izakaya cbd

December 15, 2021 By admin Off

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About the restaurant.

For a place to meet and socialise while enjoying great food and drinks in Perth, Furaibo Izakaya Bar & Restaurant in the CBD fits the bill. Try the signature fried chicken that is cooked over a traditional Japanese grill. There are many other skewers, while the menu is split between sticks, speciality, share and roll sections. There’s plenty of choice and it’s recommended to bring your friends and order as much as possible. The restaurant itself is modern and slick with plenty of exposed brick and tiled walls. Both the decor and the presentation of the food are immaculate and the attention to detail is seriously impressive. Book a table at this new joint on Murray Street in Perth CBD.

“We’re not here to educate, but to share knowledge and what we learned from Japan,” says head chef Jayson Blanas, a Filipino-born, Perth-raised chef who spent close to a decade cooking in Kobe and learning the finer points of Japanese cuisine. “What I’m trying to offer is homely flavours. Not something that people in Japan would cook at home, but those sorts of things they go out [to izakayas] to eat.”

Unsurprisingly, the drinks menu puts Japan’s best-known alcohols front and centre. There’s a good edit of sake, available in full and smaller sized bottles, while the Japanese whisky selection runs from salaryman favourites to aged, hard-to-find expressions of Suntory classics Yamazaki (18 years old), Hibiki (17 years old) and Hakushu (12 years old). All the house-pour spirits are Japanese, and Japanese spirits feature prominently in the house cocktails. There’s a healthy selection of big-name Japanese beers – Asahi, Kirin, Sapporo – on tap. While the menu doesn’t dip into the emerging Japanese wine industry, the predominantly Australian wine list has been assembled to play nice with Japanese flavours.

Remember Matsuri? For 27 years, the mid-range restaurant on the corner of Milligan and Hay streets was a dependable go-to for its affordable and accessible Japanese cooking, even if its floor-to-ceiling glass walls sometimes made diners feel like they were in their own Truman Show .

As is the case at most Perth Japanese restaurants, the kitchen offers a mix of Japanese standards – sashimi, teriyaki chicken, gyoza – alongside deeper cuts from the country’s vast repertoire of regional specialties. There’s the izakaya favourite of grilled mackerel pike, seasoned with salt and served with a hillock of grated daikon. In addition to chicken-thigh yakitori, the kitchen also serves excellent Nagoya-style grilled chicken-wing skewers ( tebasaki ) that feature crisp and juicy splayed wingettes. Dense, grilled onigiri (rice balls wrapped in nori seaweed) are another highlight, along with the amberjack collar that’s crisp of skin and succulent of flesh. Nippon Bar & Kitchen is also the first place in Perth I’ve seen source live, whole Tasmanian sea urchin. There’s a lot to explore, including a selection of lunch sets.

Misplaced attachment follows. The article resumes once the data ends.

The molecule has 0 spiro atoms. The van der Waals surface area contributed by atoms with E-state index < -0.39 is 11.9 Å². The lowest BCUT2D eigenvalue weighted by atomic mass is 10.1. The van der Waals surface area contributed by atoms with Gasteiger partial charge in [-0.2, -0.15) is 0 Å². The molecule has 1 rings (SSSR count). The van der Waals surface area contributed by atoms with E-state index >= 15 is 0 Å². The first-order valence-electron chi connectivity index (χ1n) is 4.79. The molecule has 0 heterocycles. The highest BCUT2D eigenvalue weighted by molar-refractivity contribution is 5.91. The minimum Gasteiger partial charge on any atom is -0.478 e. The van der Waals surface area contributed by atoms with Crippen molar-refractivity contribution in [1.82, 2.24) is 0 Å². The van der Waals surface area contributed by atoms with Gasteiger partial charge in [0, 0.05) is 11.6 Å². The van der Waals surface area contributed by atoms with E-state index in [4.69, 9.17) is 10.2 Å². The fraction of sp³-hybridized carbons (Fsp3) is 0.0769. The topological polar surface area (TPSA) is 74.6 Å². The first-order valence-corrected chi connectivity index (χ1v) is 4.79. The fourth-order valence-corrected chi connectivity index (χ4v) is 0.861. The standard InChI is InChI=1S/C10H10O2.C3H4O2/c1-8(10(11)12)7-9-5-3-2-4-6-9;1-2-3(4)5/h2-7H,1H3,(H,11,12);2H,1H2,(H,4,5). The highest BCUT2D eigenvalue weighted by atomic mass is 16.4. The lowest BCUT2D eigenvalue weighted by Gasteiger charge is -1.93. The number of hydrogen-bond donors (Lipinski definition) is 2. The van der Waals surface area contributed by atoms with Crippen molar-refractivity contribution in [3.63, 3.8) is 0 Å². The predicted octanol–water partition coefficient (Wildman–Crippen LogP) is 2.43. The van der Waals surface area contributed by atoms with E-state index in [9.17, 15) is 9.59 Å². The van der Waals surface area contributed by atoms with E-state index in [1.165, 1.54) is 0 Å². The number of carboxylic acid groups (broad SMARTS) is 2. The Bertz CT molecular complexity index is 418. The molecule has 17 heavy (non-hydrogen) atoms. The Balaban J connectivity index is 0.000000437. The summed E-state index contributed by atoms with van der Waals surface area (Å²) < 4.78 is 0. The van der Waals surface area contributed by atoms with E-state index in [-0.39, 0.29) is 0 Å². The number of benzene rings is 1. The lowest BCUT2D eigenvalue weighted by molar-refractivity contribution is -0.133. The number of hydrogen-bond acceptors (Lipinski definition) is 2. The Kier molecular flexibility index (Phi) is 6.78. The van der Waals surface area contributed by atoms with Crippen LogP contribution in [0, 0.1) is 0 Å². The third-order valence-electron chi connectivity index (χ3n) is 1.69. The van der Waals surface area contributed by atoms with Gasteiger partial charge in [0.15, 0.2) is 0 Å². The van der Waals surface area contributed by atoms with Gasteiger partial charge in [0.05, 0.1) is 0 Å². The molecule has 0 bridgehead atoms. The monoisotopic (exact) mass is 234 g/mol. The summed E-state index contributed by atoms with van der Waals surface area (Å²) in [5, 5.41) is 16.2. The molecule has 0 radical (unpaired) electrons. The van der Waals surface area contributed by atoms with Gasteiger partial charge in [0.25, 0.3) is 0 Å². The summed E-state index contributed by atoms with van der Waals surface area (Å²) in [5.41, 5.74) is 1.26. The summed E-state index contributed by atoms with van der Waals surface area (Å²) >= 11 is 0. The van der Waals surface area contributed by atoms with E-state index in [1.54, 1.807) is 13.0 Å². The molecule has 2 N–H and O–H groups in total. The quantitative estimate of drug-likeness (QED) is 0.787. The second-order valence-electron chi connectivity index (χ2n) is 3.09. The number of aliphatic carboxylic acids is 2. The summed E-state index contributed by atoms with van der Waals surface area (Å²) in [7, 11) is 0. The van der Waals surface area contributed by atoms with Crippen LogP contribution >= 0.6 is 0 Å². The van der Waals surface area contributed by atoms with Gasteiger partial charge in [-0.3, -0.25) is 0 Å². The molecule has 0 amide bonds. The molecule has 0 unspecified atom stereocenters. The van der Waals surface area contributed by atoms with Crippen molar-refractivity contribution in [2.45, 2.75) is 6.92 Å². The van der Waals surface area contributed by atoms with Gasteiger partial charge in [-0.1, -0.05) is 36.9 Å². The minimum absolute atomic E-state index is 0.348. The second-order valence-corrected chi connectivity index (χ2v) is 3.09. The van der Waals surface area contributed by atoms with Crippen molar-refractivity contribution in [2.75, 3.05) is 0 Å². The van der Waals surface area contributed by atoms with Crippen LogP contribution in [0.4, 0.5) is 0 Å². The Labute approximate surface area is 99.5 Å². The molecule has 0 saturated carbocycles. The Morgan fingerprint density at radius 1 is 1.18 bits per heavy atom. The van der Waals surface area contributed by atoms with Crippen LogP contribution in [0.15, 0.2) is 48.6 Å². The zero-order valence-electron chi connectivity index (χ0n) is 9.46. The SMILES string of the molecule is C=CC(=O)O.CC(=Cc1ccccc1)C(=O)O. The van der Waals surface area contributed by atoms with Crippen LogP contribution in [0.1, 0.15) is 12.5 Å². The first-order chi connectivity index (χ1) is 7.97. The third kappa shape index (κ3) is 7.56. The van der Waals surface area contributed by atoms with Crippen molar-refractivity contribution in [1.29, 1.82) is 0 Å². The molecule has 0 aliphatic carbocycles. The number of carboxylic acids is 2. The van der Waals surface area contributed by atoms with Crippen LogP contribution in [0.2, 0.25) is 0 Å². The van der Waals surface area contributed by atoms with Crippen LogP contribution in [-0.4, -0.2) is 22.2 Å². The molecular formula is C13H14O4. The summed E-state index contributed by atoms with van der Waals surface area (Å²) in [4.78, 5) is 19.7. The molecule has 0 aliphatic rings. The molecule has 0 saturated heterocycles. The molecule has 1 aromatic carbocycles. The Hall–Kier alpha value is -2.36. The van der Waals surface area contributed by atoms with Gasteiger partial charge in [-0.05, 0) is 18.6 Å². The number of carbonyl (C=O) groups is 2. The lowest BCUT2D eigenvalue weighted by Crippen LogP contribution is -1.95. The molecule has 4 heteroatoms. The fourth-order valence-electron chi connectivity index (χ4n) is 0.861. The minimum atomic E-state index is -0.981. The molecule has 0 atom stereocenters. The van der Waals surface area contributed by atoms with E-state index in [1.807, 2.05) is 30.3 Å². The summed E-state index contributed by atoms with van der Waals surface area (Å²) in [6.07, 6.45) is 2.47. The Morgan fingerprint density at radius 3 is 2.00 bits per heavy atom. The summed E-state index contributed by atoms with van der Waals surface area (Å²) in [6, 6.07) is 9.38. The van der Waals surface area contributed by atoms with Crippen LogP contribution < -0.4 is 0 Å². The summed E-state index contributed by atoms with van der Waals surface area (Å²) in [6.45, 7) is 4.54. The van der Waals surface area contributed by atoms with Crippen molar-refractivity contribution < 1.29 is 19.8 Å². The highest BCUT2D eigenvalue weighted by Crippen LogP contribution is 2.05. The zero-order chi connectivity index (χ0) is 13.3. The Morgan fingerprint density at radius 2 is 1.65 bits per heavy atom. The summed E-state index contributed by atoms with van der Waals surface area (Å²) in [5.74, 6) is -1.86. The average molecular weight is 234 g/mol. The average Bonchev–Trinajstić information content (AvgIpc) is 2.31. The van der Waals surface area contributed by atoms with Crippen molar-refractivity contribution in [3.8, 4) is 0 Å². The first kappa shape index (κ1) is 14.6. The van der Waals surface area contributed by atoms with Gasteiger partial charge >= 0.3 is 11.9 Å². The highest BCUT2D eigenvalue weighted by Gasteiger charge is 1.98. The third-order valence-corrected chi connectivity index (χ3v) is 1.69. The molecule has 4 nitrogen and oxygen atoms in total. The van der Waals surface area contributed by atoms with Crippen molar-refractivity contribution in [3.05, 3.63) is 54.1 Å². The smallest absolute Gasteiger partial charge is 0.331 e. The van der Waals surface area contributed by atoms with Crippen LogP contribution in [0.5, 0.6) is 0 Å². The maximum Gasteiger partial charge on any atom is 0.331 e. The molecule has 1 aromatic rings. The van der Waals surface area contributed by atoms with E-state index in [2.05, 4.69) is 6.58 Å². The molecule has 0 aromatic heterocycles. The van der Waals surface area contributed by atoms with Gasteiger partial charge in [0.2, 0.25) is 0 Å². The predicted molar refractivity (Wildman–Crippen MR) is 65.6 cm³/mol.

After laying vacant for four years, the high-profile site reopened this week as Nippon Bar & Kitchen, a polished 120-person Japanese restaurant inspired by the izakayas of Japan. The giant imitation sakura, or cherry blossom, tree bursting forth from the bar is undoubtedly the first thing you’ll notice – even if you’re just strolling past on Milligan Street – while the seating is a mix of sprawling booths and smaller tables wedged between comfortable cushioned armchairs. If you were looking for that low-key, dingy izakaya you stumbled on during your last ski trip to Niseko or Akakura Onsen, this probably won’t be it. But if you choose wisely from the menu, Perth Japanophiles have a decent chance of reliving holiday memories.

Hours Mon to Fri 11am–9.30pm Sat 4.30pm–10pm.